The Uganda Human Rights Commission (UHRC) has expressed its worry over the increasing number of torture cases.
The UHRC chairperson Med Kaggwa said on Tuesday at their offices in Kampala that although laws against torture in Uganda do exist, more cases are registered day by day.
“It’s evident that the violation of the right to freedom in the form of torture and cruel, inhuman and degrading treatment or punishment are still rampant in Uganda. Many cases have been documented by the UHRC despite the registered framework of the law put in the place to deter violation of human rights in form of torture and ensure the enjoyment of the right to freedom, it’s unfortunate that this vice has continued in Uganda unabated,” said Kaggwa.
According to an annual report published by the commission from 2015 to 2018, torture in Uganda has been ranked as the highest violation of human rights. The report states that that out the 3,008 complaints of human violation registered 1,027 were of torture.
In addition to the above, last year alone, the highest number of complaints of human right violation registered by the commission were allegations of torture, cruelity, inhuman or degrading treatments totalling to 346 out of 746 cases reported.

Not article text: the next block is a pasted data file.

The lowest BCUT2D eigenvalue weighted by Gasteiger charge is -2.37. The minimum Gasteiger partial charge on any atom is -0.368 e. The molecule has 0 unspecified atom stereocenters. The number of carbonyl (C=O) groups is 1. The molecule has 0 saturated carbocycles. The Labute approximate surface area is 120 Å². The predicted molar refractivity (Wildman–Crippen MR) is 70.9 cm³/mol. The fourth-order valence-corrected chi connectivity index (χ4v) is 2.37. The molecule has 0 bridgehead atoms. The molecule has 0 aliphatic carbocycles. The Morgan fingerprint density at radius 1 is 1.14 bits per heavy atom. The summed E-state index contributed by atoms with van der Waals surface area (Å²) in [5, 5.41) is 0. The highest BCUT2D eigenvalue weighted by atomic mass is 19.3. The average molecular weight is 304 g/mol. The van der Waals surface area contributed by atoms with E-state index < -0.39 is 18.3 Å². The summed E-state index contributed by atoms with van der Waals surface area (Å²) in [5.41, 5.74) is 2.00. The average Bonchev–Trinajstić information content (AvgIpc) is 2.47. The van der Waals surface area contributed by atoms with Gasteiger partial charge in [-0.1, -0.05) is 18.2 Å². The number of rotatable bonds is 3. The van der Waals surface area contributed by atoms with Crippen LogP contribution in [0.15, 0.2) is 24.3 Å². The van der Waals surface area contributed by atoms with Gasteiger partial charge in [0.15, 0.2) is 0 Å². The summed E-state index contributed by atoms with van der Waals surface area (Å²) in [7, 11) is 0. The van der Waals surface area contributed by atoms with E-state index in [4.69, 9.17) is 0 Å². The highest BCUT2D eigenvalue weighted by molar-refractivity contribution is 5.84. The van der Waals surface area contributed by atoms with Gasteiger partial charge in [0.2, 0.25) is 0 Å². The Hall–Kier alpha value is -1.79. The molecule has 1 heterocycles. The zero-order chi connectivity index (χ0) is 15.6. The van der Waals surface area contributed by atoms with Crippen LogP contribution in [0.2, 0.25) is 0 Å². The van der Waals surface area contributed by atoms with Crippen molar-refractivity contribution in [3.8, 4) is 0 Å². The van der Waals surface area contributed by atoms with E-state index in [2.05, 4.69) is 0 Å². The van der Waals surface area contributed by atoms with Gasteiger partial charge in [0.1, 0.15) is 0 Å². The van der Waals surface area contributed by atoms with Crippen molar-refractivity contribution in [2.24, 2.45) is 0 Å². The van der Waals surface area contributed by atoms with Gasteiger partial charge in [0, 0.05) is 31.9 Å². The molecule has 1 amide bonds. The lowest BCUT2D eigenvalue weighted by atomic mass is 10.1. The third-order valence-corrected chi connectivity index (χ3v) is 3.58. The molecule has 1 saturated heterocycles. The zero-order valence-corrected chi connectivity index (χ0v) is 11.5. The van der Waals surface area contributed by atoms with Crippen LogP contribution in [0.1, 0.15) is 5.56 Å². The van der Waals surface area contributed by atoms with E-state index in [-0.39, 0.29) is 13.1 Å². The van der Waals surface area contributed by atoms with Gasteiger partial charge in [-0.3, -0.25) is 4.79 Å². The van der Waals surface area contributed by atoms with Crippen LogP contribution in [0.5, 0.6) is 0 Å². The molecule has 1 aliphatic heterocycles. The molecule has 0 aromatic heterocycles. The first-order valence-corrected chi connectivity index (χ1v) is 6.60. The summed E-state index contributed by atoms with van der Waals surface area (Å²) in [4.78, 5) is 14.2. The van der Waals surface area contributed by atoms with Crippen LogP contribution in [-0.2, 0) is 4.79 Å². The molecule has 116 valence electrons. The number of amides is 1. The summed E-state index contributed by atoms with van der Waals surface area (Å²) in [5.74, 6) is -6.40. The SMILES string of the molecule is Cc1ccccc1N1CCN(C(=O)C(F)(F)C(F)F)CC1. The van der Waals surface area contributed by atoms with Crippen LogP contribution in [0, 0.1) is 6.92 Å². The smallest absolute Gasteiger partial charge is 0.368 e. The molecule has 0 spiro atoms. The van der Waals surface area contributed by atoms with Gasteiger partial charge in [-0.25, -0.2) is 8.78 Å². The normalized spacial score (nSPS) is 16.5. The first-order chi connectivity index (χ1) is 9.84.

According to Kaggwa, in all the two reports security forces have been the leading agents of torture.
He noted; “The unfortunate part of torture crimes is that security officers are not tried in the common courts of laws for the society to get a conclusive justice. We have seen many victims of torture suffering but the officers who caused harm to them are already deployed working and taking care of their families yet victims are still suffering from damages they caused them.”
He added: “It’s very hard to know if officers charged of torture serve their penalties to the fullest.”
As a remedy to reduce the increase of torture, UHRC and members of the coalition against torture have recommended that Uganda Police should investigate and document torture cases for the implementation of the anti-torture law without discrimination but basing on the perpetrators status.
Also errant officers in security agencies accused to be perpetrators should be charged in mainstream courts of law as a deterrent measure as opposed to the institution’s administrative sanctions which may not be as effective.
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